What if I told you that simply by asking yourself 3 questions each day, you’d be a happier person – would you want to know what those 3 questions were?
You don’t just have to take my word for it either. ACTUAL SCIENTISTS are now studying the science of happiness! In 1998 the field of Positive Psychology was born out of the realization that while we were spending lots of time researching how to fix our brains (understanding how to treat things like anxiety and depression to get us back to a baseline of normal) no one was researching how to enhance our brains – to improve from our baseline!
Here’s what they found – HAPPINESS IS A CHOICE.
Just 50% of our happiness is determined by our genetic makeup. 10% of our happiness is determined by our life circumstances – how we look, our economic status, past personal experiences, health etc.
This leaves 40% of our happiness that’s determined by our daily thoughts and actions. By working with this 40% you can change your life, and today I’m going to help you get started.
I’m going to tell you a story about a time I used the first question. I’d been vacationing in Breckenridge for 4 days with my husband, mom, and 1-year-old daughter. We’re driving home on Sunday and there’s about a foot and a half of snow on the road, which hadn’t been plowed yet. It’s already taking us longer than I’d hoped to get home when the jeep starts making a ker-thunk ker-thunk noise. We pull over at the top of Wilkerson Pass and my husband quickly determines that we’re not going anywhere.
My first reaction is for every cell in my body to scream “Noooo! I’ve gotta unpack! I have laundry to do! I have work in the morning! What am I going to do with a baby in the car for the next 4 hours while we wait for a tow truck to get here and take us home?“
But then I asked myself this question:
How is my reaction helping this situation?
There’s always actions we can take – call a tow truck, make sure everyone is safe, and warm. But get home faster? No amount of whining and complaining was going to make that happen. Not only would choosing that course make me miserable, it would make everyone else around me miserable. Instead I chose to become present in the moment and enjoy it for what it was.
I was near a bathroom (yay!). I was with my family (and I’m supposed to enjoy spending time with these people, right?) I spent the time connecting with them, chatting, and watching my daughter play peekaboo by hiding behind the car seat.
When we waste our energy resisting things we cannot change, we make ourselves miserable. By asking ourselves this first question we can remember to let go of what we can’t control and enjoy what we have.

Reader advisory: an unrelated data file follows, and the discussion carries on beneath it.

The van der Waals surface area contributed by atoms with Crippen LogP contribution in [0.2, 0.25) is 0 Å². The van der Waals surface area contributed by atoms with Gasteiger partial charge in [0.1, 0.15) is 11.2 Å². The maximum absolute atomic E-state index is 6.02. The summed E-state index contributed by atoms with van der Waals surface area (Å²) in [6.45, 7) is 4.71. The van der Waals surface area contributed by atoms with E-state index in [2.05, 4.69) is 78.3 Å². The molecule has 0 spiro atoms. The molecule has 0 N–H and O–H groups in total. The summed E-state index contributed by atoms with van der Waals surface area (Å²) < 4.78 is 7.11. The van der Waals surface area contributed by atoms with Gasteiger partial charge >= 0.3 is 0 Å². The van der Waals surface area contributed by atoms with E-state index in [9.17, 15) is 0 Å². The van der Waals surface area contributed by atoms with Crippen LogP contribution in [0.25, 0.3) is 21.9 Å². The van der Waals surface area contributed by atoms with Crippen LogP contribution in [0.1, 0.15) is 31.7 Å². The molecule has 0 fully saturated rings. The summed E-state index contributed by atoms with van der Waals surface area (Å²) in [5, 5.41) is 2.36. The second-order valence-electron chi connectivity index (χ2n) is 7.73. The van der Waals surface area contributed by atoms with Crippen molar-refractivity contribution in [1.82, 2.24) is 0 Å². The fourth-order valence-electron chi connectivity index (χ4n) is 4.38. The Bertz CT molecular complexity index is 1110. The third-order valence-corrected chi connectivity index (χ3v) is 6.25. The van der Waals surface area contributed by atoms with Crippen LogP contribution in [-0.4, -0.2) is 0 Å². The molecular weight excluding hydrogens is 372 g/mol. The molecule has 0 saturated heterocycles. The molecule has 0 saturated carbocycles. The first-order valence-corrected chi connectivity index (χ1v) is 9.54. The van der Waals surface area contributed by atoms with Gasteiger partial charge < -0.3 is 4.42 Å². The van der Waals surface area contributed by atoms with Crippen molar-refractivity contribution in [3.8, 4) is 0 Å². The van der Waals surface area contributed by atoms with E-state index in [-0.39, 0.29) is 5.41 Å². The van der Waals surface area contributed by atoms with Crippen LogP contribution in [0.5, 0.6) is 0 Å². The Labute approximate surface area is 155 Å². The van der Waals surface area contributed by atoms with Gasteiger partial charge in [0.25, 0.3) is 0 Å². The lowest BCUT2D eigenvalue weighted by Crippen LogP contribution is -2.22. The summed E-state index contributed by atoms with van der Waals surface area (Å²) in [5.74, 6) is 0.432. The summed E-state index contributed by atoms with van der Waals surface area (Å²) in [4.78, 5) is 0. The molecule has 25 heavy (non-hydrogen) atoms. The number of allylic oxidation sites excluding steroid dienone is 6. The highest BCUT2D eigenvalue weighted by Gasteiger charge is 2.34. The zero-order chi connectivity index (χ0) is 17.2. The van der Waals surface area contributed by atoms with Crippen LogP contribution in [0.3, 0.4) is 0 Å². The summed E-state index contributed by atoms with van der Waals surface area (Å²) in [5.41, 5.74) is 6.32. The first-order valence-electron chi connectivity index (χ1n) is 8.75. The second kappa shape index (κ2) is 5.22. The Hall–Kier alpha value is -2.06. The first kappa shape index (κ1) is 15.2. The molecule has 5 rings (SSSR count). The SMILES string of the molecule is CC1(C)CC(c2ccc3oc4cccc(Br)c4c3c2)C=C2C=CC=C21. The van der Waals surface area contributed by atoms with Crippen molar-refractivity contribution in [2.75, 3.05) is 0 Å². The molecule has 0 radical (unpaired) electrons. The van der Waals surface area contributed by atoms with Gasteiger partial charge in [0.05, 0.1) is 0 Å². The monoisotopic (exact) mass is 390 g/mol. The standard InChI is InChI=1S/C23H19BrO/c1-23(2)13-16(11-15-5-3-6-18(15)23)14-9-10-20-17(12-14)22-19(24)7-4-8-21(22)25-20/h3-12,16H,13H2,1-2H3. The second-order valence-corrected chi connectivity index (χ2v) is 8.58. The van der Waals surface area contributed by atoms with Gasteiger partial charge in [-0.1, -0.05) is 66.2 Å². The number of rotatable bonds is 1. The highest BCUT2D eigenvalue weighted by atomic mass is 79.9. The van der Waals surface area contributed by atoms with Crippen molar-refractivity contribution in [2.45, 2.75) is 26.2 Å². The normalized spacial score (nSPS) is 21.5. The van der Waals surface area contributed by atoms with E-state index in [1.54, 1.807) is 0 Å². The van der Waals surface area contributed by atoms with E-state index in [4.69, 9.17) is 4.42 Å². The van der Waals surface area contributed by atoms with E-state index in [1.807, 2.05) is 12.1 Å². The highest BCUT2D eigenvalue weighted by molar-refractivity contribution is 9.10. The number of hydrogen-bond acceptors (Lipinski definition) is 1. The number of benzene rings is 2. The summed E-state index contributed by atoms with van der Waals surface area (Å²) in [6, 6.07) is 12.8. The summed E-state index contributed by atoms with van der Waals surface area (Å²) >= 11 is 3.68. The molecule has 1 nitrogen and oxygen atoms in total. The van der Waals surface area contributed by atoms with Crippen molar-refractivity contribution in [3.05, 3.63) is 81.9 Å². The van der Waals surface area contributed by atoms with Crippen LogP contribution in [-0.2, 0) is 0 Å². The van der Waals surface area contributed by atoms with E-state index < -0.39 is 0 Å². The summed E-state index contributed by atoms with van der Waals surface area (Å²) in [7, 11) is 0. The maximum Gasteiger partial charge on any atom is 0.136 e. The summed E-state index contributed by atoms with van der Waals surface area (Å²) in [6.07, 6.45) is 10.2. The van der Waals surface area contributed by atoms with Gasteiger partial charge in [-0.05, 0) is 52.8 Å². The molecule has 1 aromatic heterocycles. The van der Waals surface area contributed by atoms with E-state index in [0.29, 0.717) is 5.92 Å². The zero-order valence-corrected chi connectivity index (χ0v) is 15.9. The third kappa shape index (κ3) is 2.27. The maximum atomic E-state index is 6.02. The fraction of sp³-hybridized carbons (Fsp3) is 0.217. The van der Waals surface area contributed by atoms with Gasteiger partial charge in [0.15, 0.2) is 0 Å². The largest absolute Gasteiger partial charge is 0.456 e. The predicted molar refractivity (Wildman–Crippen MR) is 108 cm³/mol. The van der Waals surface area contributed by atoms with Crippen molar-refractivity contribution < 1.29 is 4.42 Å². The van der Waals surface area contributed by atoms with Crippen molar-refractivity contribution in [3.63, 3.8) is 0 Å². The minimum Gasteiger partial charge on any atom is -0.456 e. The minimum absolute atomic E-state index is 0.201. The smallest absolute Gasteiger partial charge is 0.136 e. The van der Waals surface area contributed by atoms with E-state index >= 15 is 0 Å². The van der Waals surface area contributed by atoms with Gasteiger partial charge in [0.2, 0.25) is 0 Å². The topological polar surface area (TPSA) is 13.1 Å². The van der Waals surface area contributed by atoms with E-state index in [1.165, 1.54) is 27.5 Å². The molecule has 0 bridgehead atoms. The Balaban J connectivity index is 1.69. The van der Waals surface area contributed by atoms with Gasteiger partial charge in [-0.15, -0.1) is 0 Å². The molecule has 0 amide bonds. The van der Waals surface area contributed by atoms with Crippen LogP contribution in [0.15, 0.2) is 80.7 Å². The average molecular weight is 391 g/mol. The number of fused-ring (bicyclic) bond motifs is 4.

To illustrate the second question I’m going to give you a few scenarios. How many of you women have ever had a husband or boyfriend fail to get you flowers on an occasion you were expecting them? And what did you tell yourself? “He doesn’t love me! He doesn’t listen, I’ve told him a million times I want flowers!”
Or do any of you have a friend who is always late? Each time you meet for drinks or some other activity and they’re late, again, and you’re sitting there thinking “My friend doesn’t respect me! This is so rude!”
The next time this happens to you I want you to remember the second question:
What story am I telling myself, and what else might be true?
Maybe your husband didn’t have the example in his family of giving flowers, or maybe he used to give an ex-girlfriend the wrong flowers and it always turned into an argument! Your friend is probably late with everyone, or perhaps they have a situation at home with their children that makes them late that they don’t want to talk about with you yet. The truth is it’s not about us.
We are in our brains, having our own experience, and we want to tell ourselves stories in order to explain the world around us. Unfortunately, oftentimes, the stories we tell ourselves make us unhappy whether they are true or not!
Just by recognizing the possibility that there is another story, that something else could be true, you can develop your empathy, forgiveness, and release yourself from victim-hood, which is a guaranteed road to unhappiness.
I know I said it’s not all about you, but this question is all about you. It’s my favorite question because you don’t need a challenging situation or a conflict with another person to use it. That question is:
What am I thankful for?
Gratitude combats a range of toxic emotions. Researchers have shown that gratitude increases happiness and reduces depression. You’ve probably heard the tip to write down what you’re thankful for each day, and for those of you who like to write everyday, knock yourselves out! That’s not me, but there’s a multitude of ways to work with gratitude. Upon waking each morning you can think of one thing you’re thankful for and start your day off on the right foot. At the dinner table each person can share one thing they’re thankful for that day, or share this as a type of prayer before bed.
Now this is a daily practice so I don’t want you trying this tonight, saying what you’re thankful for, and tomorrow when you’re having a bad day thinking I didn’t know what I was talking about!
This goes for all the questions. They must be repeated because what you are doing is retraining your brain to focus on the positive rather than the negative, which will make you happier.
In any situation there is a space between the stimulus and response where you can choose your reaction and I invite you to choose happiness.
Download your free printable of these 3 questions here.
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